A Baltimore teen who turned himself into police after taking part in riots over the weekend is reportedly being held on a $500,000 bail.
The parents of 18-year-old Allen Bullock, who could face years behind bars, say his bail amount is an effort by Baltimore police to make “an example” of their son.
Bullock faces eight criminal charges, reports the Guardian, including malicious destruction of property and rioting. Bullock, who turned out with friends Saturday to protest the death of Freddie Gray while in police custody, was captured in a picture that ran on the front page of the Baltimore Sun using a traffic cone to beat in the windshield of the police cruiser alongside another protester.
Although he was not arrested at the scene, his parents say they became aware of Bullock’s actions after the picture and video footage began appearing in various news outlets. They immediately sought to convince their son to turn himself over to police in order to avoid harsher punishment. Bullock’s step-father, Maurice Hawkins, told the Guardian that he feared the police would “find him, knock down our door, and beat him” if he didn’t voluntarily confess to his crimes.
“By turning himself in he also let me know he was growing as a man and he recognized that what he did was wrong,” Hawkins added.
The parents’ efforts to teach their son about responsibility and owning up to his own actions morphed into a situation far worse than they could have imagined. Despite the fact that all eight of the charges against Bullock are misdemeanors, police have set his bail at $500,000. It’s an extremely high amount, exceeding the bond of some violent criminals. For comparison, when infamous accused multiple murderer Robert Durst was arrested on murder charges in 2001, Texas police set his bond at just $300,000.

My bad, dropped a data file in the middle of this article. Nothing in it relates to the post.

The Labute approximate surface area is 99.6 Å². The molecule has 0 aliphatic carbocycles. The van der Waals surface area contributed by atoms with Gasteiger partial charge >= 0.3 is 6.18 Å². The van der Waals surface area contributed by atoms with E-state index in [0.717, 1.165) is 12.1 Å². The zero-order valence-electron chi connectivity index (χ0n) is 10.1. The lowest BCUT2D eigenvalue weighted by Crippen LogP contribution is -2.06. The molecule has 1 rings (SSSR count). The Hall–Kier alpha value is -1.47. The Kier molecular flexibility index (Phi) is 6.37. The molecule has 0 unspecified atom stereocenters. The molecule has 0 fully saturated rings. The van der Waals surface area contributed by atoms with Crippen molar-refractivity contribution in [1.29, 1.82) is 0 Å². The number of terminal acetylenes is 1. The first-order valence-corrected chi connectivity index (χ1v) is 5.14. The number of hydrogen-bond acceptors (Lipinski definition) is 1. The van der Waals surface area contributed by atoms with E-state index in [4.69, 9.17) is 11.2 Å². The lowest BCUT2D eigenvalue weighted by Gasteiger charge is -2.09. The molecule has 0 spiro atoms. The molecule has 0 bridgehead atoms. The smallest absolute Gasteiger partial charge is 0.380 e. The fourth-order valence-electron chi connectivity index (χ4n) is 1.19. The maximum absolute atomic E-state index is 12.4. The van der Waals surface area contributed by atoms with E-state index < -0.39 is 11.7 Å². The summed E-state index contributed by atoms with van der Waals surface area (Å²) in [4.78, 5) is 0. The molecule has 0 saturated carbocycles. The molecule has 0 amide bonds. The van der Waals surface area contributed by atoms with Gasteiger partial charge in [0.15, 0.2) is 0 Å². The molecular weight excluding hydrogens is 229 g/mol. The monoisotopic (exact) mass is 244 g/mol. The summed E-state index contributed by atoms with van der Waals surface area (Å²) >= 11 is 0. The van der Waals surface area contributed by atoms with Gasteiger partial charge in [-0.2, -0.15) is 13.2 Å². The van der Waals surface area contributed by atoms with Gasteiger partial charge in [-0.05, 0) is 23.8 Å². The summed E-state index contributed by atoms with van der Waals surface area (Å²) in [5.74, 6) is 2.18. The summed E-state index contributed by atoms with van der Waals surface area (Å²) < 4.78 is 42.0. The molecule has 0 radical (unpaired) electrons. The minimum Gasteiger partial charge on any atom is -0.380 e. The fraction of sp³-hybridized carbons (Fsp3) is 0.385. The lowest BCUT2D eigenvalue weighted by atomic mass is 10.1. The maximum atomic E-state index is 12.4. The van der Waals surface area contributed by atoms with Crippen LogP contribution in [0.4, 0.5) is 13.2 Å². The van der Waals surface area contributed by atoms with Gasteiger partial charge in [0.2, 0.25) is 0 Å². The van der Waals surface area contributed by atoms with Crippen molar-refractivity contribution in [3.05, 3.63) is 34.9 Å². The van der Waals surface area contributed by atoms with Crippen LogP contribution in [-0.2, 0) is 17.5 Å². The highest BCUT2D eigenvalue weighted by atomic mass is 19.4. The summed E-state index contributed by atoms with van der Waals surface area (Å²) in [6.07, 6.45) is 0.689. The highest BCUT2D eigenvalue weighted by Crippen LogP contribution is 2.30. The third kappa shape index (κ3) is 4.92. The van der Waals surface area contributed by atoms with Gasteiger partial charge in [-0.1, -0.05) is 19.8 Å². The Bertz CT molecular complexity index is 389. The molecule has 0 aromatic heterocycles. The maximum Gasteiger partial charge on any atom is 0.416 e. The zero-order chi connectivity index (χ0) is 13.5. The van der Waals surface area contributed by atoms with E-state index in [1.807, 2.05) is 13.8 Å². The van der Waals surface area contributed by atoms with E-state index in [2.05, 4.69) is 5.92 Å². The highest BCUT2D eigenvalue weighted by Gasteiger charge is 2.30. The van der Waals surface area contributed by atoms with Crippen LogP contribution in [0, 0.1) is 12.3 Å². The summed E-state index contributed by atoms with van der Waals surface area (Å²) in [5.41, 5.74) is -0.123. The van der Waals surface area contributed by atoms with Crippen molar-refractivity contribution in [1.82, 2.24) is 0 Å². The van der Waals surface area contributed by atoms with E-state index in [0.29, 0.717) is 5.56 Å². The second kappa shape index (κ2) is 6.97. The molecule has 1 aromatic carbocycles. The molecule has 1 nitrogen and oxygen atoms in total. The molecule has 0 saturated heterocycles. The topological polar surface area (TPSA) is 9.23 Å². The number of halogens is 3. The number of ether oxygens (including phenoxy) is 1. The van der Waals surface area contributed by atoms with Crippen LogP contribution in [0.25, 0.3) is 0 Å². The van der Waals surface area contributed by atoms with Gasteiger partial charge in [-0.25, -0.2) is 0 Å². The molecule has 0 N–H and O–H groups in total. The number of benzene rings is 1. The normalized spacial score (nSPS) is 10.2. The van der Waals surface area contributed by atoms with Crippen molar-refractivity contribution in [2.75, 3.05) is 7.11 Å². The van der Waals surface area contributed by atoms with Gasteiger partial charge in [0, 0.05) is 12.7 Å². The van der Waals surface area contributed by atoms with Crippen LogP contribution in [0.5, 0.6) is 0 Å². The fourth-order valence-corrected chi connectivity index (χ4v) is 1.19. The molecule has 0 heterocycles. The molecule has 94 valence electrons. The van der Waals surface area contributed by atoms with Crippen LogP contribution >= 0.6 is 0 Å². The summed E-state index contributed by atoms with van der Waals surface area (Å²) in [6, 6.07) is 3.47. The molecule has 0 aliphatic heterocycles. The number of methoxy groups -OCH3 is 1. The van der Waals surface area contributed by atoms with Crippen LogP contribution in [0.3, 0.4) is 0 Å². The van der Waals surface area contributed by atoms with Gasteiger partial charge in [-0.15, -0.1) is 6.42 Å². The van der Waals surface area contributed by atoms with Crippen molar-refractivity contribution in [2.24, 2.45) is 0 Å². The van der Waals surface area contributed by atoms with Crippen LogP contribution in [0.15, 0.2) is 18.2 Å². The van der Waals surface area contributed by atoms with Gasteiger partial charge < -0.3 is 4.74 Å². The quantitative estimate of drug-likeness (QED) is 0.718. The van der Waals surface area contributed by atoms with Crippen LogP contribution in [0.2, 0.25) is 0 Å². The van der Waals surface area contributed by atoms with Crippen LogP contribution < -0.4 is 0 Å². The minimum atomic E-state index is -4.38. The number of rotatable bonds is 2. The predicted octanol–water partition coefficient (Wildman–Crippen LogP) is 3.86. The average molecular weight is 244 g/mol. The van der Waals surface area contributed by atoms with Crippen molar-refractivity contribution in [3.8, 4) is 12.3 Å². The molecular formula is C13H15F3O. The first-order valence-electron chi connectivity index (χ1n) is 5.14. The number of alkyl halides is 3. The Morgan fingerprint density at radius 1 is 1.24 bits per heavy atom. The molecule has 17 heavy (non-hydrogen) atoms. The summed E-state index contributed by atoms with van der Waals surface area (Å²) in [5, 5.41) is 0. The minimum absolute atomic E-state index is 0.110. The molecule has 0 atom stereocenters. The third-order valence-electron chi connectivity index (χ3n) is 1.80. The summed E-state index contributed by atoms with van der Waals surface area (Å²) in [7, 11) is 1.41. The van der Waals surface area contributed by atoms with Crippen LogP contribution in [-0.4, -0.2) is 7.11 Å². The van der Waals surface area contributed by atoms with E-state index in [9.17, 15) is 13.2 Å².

The Baltimore police have not said why Bullock’s bail was set so inordinately high, but his parents suspect that it’s an effort by the police to make an example of their son who they see as in instigator in the rioting.
“As parents, we wanted Allen to do the right thing,” said Bullock’s mother, Bobbi Smallwood. “He was dead wrong, and he does need to be punished. But he wasn’t leading this riot. He hasn’t got that much power.
She added: “It is just so much money. Who could afford to pay that?”
Like many young people in Baltimore, Bullock took to the streets to voice outrage of Gray’s death, the latest in a string of high profile deaths involving unarmed black men and police officers.
On Friday, Baltimore State Attorney Marilyn Mosby charged six Baltimore police officers the death of Gray, which has been ruled a homicide. The officers are accused of arresting the 25 year old without cause and throwing him in the back of a police van with his hands and feet shackled and his body unrestrained.
Officers allegedly drove the van wildly, an unsanctioned tactic known as a “rough ride,” tossing Gray’s body around the vehicle. This allegedly lead to a fatal spine fracture, a crushed voice box, and other injuries. The driver of the van, Officer Caesar R. Goodson Jr., faces the most severe charge, second-degree, depraved-heart murder, as well as other charges.
Photo by Dickelbers/Wikimedia (CC BY SA 3.0) | Remix by Jason Reed